Contemporary Bioart: Inspiring Weirdos Since 1985

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Credit: Wikipedia (Artwork by Nathan Shaner, photography by Paul Steinbach, created in the lab of Roger Tsien in 2006.) Credit: Wikipedia (Artwork by Nathan Shaner, photography by Paul Steinbach, and created in the lab of Roger Tsien in 2006.)

While I could spend endless hours gazing at paintings in the Louvre or marveling at the antiquities in Berlin's Egyptian Museum, I find most modern art to be infuriatingly inane. For instance, the first and only time I went to the Museum of Modern Art in New York City in 2002, there was an exhibit by Martin Creed in which the wall of a room was lined with 39 ticking metronomes ... presumably ticking down the seconds until I either left or shot myself.

Modern paintings are just as awful, an opinion supported by the fact that researchers have actually investigated whether people can tell the difference between abstract art painted by a human or by a chimpanzee, monkey, or elephant. Surprisingly, they could, but not everybody can. In 1964, a clever Swedish journalist had paintings by an unknown French artist named Pierre Brassau placed in an art show. One critic raved about the work, claiming that the artist "perform[ed] with the delicacy of a ballet dancer."

Pierre Brassau, however, was neither an artist nor a ballet dancer. He was a chimpanzee named Peter with a fondness for eating blue paint.

It is with this extreme skepticism toward modern art that I read a review on biological art ("bioart") in the journal Trends in Biotechnology. The authors' goal was to discuss the history and relevance of this artistic sub-discipline to contemporary society.

Some bioart, I must admit, is utterly fascinating. My favorite work is of a beach scene on a Petri plate made of bacteria that were genetically modified to express various fluorescent proteins. (See image at the top of the page.) To me, the artwork demonstrates the elegance and power of modern molecular biology. It shows that there is nothing to fear from biotechnology, as long as it is used for admirable purposes.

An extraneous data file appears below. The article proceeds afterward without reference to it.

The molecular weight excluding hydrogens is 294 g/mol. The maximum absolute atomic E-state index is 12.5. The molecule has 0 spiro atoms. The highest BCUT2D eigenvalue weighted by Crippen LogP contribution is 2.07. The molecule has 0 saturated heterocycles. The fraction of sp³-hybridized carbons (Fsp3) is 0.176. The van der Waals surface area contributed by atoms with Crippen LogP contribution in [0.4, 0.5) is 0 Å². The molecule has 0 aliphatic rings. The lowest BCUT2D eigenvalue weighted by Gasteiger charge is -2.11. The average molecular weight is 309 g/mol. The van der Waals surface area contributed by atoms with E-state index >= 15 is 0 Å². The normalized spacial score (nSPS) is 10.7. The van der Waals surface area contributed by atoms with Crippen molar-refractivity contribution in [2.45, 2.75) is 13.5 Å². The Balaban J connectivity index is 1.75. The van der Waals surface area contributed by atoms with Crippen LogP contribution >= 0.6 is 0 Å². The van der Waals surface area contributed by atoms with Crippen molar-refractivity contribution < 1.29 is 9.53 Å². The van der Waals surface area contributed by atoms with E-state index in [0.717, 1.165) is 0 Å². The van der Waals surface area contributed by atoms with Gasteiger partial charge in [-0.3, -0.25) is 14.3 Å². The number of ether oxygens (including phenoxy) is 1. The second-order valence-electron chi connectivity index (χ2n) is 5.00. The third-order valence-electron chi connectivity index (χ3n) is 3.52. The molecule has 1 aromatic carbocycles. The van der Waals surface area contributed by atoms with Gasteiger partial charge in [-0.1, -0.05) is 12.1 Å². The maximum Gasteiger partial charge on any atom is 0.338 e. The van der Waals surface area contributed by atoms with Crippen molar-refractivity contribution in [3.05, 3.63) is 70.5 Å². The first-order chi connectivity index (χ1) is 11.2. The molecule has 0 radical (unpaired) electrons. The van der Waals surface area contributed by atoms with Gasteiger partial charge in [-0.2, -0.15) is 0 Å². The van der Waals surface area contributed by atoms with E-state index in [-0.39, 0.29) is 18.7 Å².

Other forms of bioart are both beautiful and practical. DNA origami, which creates tiny 2D and 3D structures from segments of DNA, has been used to create smiley faces and a nanobox that can open and close. Eventually, DNA origami techniques may be used in fields as diverse as biosensing and drug delivery.

And some bioart is deeply philosophical and thought-provoking. In the early 1990s, a synthetic segment of DNA was encoded with the words, "I am the Riddle of Life. Know me and you will know yourself." Other works focus on bioethics or politics.

Alas, not all bioart is created equal.

Can you hear me now? (Credit: Yetisen et al. Trends Biotech 2016) Can you hear me now? (Credit: Yetisen et al. Trends Biotech 2016)

The authors give a nod to a performance artist named Stelarc. His claim to bioartistic fame was the surgical implantation of an ear created in a bioreactor on his arm. Why? The artist would probably respond, "Why not?" According to the review, the point of this seemingly pointless exercise was to "raise awareness about 'what it means to be human.'" There are probably other equally plausible explanations.

For instance, an explanation the authors didn't consider, but should have, is that Stelarc is a masochistic exhibitionist weirdo who likes to pierce his skin with hooks and dangle naked in front of strangers. So, surgically implanting an ear on his arm is probably less about "making a statement" than it is about drawing attention to himself.

Other bioartists are dishonest or unethical. Eduardo Kac circulated photos of his creation "GFP Bunny," supposedly a bunny rabbit that glowed green due to genetic modification. But, Kac did not create the bunny, scientists did. Also, the bunny's creators say that only the rabbit's eyes and ears glow green and only under UV light. The rabbit's body would only glow green if its fur was shaved. The photo, in other words, is fake.

Irresponsible bioartists have even released (unbeknownst to them) opportunistic pathogens into the environment to make a convoluted point about the inefficacy of biological terrorism.

Ultimately, the trouble with bioart is that too many of its practitioners have no training in biology and, hence, are unconcerned with whatever message (if any) they send to society. That lesson ought to be sensible, but it may not get through to artists who are mostly interested in naked dangling.

Source: Ali K. Yetisen, Joe Davis, Ahmet F. Coskun, George M. Church, Seok Hyun Yun. "Bioart." Trends Biotech 33 (12): 724–734. Published: December 2015. DOI: 10.1016/j.tibtech.2015.09.011